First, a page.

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Van Courier: Proud Canadians get kicks in China

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Proud Canadians get their kicks in China

Vancouver Courier

December 8, 2003

By Bob Mackin


This year's women's world hockey championship in China was cancelled because of SARS. Soccer's Women's World Cup was moved to the United States because of the epidemic. The fifth Chinese World Football Tournament stayed put and went ahead, albeit six months late.

That gave two Vancouver teams, backed by sports-loving businessman David Ho, more time to prepare for the 17-team, nine-nation soccer tournament in Suzhou, China. The Nov. 18-21 event was an international celebration of Chinese culture via the world's most popular sport in the world's most populous country, where the "disease of the year" is no longer a concern.

HMY Vancouver placed fourth in the over-35 division, losing its only game to the eventual champion from Taiwan. An under-19 team from Shanghai edged the HMY Vancouver entry in the men's open division 1-0 in the Nov. 21 final.

The latter squad, featuring players in their late teens to early 30s, beat the host Suzhou Selects 2-0 on Nov. 18 and blasted Shanghai Fook Tat SC 5-0 the next day to enter the open division final against Shanghai Jungshun SC.

The game was scoreless when the Shanghai goalkeeper's punt ended up deep in Vancouver's half with less than 15 minutes to go. An errant header by a defender and a failed clearance delivered the ball to an opposing player at the top of the penalty area. He sent the ball rocketing into the Vancouver net for the only goal of the game.

"I've got to give them credit for playing so well defensively," said John Chou, a 20-year-old midfielder and East Side resident. "We just couldn't put the ball in the net. They were prepared for us. We had one slip and they rifled it, top corner, you couldn't stop that one."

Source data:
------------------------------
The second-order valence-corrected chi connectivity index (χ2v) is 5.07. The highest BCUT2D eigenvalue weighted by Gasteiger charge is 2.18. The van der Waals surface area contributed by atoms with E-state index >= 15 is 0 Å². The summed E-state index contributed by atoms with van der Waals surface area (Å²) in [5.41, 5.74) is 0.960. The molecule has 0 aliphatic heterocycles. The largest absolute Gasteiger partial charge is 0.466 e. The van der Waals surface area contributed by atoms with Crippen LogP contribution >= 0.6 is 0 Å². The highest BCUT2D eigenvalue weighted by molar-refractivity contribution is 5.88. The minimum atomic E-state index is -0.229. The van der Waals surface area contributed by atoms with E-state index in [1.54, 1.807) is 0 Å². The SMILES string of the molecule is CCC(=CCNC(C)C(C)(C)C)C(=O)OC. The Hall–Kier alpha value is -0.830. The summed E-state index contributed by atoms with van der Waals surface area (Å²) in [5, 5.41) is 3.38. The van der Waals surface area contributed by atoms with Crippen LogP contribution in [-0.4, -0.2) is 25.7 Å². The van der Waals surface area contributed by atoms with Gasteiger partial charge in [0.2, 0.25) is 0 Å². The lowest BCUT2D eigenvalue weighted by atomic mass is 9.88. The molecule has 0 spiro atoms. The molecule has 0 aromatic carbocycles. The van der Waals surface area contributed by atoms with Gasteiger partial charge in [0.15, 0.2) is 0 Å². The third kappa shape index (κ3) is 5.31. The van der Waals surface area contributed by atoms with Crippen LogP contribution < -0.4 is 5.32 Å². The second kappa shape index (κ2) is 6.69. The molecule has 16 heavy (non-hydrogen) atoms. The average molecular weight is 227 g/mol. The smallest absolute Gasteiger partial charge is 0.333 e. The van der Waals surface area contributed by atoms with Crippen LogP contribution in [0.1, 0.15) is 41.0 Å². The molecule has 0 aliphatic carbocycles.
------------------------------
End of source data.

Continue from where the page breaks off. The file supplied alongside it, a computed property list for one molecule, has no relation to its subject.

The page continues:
Sweeper Ivan Lee, a 32-year-old East Sider, watched helplessly as the winning goal sailed high over his head and into the goal.

"Once they scored, we just all-out attacked," he said. "We hit the crossbar, we had a couple of corner kicks where we hit the side of the net. We had chances, but we just couldn't score."

HMY Vancouver was accustomed to the late-autumn single-digit temperatures, clouds and drizzle during nighttime games at a sparsely attended 35,000-seat stadium. What differed was the style of play exhibited by the three Chinese opponents. The physical Canadian play earned players like Lee yellow cards in the matches against the skilful, tricky hosts.

"We're more direct," said Lee, who plays for the Vancouver Metro Soccer League's ICSF Inter. "There was a lot of diving on their part, typical of skilful players. Every time we touched them on the ball, they'd fall down easily or pretend they were kicked and hurt. They were all legal challenges, shoulder-to-shoulder."

For Chou, the tournament was about more than results. The member of the VMSL's Westside Rino was born in Vancouver a year after his parents immigrated from Guangdou, China in 1982. The trip overseas was his first to his parents' homeland since his childhood and it gave him a chance to wear the maple leaf in an international soccer tournament.

"It meant a whole lot, actually," Chou said. "The ultimate dream is to play in a World Cup game, but this kind of tournament is like the World Cup. It's definitely a positive in my life. You've got to play your hearts out for your country. We're proud to be Canadian and represent Canada."

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